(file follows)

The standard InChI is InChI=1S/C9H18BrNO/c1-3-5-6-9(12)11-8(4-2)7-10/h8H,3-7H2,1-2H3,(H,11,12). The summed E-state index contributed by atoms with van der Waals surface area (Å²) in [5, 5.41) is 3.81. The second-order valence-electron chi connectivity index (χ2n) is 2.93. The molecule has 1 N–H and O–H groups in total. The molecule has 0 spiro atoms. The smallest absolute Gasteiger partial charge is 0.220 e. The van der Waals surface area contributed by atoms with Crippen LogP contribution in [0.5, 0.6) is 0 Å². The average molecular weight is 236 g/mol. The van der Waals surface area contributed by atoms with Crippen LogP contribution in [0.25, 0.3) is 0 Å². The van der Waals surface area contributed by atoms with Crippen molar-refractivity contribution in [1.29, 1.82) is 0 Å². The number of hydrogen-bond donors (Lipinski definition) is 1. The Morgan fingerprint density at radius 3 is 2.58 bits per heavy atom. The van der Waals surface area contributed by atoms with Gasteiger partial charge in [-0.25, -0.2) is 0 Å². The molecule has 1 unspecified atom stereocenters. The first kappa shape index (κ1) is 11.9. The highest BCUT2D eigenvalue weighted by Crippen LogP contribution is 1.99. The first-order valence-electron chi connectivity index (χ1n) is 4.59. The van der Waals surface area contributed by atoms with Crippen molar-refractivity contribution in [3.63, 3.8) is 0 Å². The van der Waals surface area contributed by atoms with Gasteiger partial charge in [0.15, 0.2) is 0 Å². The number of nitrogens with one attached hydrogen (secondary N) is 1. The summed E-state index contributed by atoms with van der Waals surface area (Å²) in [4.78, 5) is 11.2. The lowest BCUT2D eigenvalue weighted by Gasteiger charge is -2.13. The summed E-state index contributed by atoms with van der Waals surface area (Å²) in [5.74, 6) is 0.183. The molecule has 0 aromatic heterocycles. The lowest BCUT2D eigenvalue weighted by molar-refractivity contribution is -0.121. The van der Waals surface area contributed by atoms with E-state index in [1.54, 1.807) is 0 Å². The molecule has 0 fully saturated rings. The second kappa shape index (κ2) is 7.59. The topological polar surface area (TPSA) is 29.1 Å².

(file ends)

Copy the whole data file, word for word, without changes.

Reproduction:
The standard InChI is InChI=1S/C9H18BrNO/c1-3-5-6-9(12)11-8(4-2)7-10/h8H,3-7H2,1-2H3,(H,11,12). The summed E-state index contributed by atoms with van der Waals surface area (Å²) in [5, 5.41) is 3.81. The second-order valence-electron chi connectivity index (χ2n) is 2.93. The molecule has 1 N–H and O–H groups in total. The molecule has 0 spiro atoms. The smallest absolute Gasteiger partial charge is 0.220 e. The van der Waals surface area contributed by atoms with Crippen LogP contribution in [0.5, 0.6) is 0 Å². The average molecular weight is 236 g/mol. The van der Waals surface area contributed by atoms with Crippen LogP contribution in [0.25, 0.3) is 0 Å². The van der Waals surface area contributed by atoms with Crippen molar-refractivity contribution in [1.29, 1.82) is 0 Å². The number of hydrogen-bond donors (Lipinski definition) is 1. The Morgan fingerprint density at radius 3 is 2.58 bits per heavy atom. The van der Waals surface area contributed by atoms with Gasteiger partial charge in [-0.25, -0.2) is 0 Å². The molecule has 1 unspecified atom stereocenters. The first kappa shape index (κ1) is 11.9. The highest BCUT2D eigenvalue weighted by Crippen LogP contribution is 1.99. The first-order valence-electron chi connectivity index (χ1n) is 4.59. The van der Waals surface area contributed by atoms with Crippen molar-refractivity contribution in [3.63, 3.8) is 0 Å². The van der Waals surface area contributed by atoms with Gasteiger partial charge in [0.15, 0.2) is 0 Å². The number of nitrogens with one attached hydrogen (secondary N) is 1. The summed E-state index contributed by atoms with van der Waals surface area (Å²) in [4.78, 5) is 11.2. The lowest BCUT2D eigenvalue weighted by Gasteiger charge is -2.13. The summed E-state index contributed by atoms with van der Waals surface area (Å²) in [5.74, 6) is 0.183. The molecule has 0 aromatic heterocycles. The lowest BCUT2D eigenvalue weighted by molar-refractivity contribution is -0.121. The van der Waals surface area contributed by atoms with E-state index in [1.54, 1.807) is 0 Å². The molecule has 0 fully saturated rings. The second kappa shape index (κ2) is 7.59. The topological polar surface area (TPSA) is 29.1 Å².